Audiobody is an early working-prototype of a concept I have been pondering for a while. 

Interested in gesture-control and frustrated with the current standards for electronic musicians, I sought to create a system that would allow electronic musicians a more intimate and performative experience during live sets. 

Currently during live shows, many electronic musicians are merely inputing controls onto their laptops, creating a very disconnected experience with their audience. Watching musicians hide behind the glow of their screen is un-immersive and unexciting. I wanted to take steps to change that.


Video - live demonstration

how it works

Audiobody allows the user to simultaneously control both the sound and stage-lighting with the nuances of their hand and finger movement. As gesture control technology has not been developed to a state of precision, I aimed to create a balance between automation and control in order to compensate for this. Users are able to input a pre-selection of notes from which they are able to play, enabling them to avoid hitting "incorrect" notes during their gestural motions.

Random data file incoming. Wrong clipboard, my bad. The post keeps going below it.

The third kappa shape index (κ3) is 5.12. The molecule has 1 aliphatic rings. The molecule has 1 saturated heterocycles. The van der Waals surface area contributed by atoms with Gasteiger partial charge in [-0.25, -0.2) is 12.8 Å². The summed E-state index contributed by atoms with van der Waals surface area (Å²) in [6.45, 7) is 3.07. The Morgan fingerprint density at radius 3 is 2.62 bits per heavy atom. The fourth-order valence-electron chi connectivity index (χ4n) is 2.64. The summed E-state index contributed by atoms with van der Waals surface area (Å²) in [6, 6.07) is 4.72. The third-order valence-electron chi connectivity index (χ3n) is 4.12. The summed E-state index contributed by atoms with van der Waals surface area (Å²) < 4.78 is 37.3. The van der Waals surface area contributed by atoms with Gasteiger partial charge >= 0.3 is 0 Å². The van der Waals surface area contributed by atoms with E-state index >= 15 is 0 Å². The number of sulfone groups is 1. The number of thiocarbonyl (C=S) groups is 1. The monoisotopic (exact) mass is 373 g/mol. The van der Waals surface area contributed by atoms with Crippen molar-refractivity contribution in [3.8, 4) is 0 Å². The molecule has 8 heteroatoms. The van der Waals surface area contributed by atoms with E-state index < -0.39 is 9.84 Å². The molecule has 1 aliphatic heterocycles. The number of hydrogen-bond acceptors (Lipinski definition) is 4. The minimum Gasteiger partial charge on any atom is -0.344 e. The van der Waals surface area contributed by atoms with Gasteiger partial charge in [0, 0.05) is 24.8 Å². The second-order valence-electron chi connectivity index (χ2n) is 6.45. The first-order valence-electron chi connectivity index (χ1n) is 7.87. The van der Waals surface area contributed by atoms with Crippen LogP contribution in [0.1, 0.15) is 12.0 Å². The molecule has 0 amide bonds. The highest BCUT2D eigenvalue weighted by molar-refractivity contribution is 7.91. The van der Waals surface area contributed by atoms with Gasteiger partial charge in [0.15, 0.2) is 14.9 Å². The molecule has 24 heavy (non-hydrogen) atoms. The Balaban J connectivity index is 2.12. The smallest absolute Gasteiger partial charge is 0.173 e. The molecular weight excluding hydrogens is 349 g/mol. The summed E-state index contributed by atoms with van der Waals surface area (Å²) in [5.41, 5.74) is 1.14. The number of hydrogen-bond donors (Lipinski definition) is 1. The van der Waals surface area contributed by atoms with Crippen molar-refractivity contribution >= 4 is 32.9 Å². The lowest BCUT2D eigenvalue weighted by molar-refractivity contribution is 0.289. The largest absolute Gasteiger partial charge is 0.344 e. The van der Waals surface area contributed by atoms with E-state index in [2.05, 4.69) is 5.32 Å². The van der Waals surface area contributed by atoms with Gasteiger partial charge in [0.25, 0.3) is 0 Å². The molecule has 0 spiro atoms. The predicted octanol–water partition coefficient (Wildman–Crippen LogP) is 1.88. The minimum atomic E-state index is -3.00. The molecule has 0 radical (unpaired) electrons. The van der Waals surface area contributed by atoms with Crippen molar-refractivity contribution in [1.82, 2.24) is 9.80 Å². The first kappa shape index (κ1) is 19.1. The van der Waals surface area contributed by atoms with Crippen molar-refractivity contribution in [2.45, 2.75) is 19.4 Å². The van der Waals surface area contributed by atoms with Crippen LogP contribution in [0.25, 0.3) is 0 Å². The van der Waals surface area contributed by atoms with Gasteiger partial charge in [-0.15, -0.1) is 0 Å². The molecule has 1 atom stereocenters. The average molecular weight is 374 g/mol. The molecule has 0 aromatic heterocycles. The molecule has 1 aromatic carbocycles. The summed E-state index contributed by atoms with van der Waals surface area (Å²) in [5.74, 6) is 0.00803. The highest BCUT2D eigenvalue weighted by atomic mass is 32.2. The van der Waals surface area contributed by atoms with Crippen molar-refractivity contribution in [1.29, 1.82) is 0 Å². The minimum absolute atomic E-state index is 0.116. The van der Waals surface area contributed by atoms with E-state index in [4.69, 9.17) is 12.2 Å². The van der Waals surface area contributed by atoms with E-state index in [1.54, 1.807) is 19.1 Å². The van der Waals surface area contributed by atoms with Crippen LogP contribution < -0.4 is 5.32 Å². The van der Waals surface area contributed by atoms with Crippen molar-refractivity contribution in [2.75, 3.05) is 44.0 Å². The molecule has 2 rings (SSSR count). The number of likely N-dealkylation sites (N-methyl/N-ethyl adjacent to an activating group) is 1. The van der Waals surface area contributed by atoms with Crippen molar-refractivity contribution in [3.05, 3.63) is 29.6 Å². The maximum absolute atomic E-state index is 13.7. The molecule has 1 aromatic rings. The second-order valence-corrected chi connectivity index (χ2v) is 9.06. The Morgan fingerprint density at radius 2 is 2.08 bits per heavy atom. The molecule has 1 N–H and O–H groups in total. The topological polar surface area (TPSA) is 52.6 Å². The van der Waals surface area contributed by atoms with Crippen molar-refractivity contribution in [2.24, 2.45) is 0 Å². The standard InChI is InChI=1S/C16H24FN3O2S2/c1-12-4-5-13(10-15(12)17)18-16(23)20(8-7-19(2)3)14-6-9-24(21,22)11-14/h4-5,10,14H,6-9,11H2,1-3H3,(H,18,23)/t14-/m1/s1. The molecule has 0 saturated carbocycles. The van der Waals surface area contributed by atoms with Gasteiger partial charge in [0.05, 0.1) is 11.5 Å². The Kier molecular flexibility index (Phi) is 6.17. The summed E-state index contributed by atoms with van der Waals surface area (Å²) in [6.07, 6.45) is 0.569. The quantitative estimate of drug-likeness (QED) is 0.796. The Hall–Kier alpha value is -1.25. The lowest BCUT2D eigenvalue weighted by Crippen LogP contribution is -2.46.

I aimed to create a balance between automation and control

The motion sensor tracks individual finger and hand positions. The progression of notes is controlled along the X-axis and effects (such as Cutoff) are controlled by the Y and Z-axis. These effects can also be pre-set to control different modules, allowing further flexibility for musicians. Chords can be played by the presence of multiple hands. 

The lighting system is also controlled by these XYZ variables. Movement along the X-axis controls the red value, movement along the Y-axis controls the blue value, and movement along the Z-axis controls the green value. A strobe-like effect can be achieved by the presence of two hands. 


I first researched various examples of gesture-controlled systems as well as techniques for achieving my concept. I then sketched initial ideas of how the system would work together, as well as the input methods used. 

Once I had the concept worked out, I used MAX/MSP and Arduino to program the software. For the hardware, I used LED lights, PVC piping, and distorted plastic to construct a portable setup of the system. 



One quarter, Fall 2014
Solo project


James Coupe


Sensing and control systems


Research, ideation, sketching, MAX/MSP, arduino, processing, construction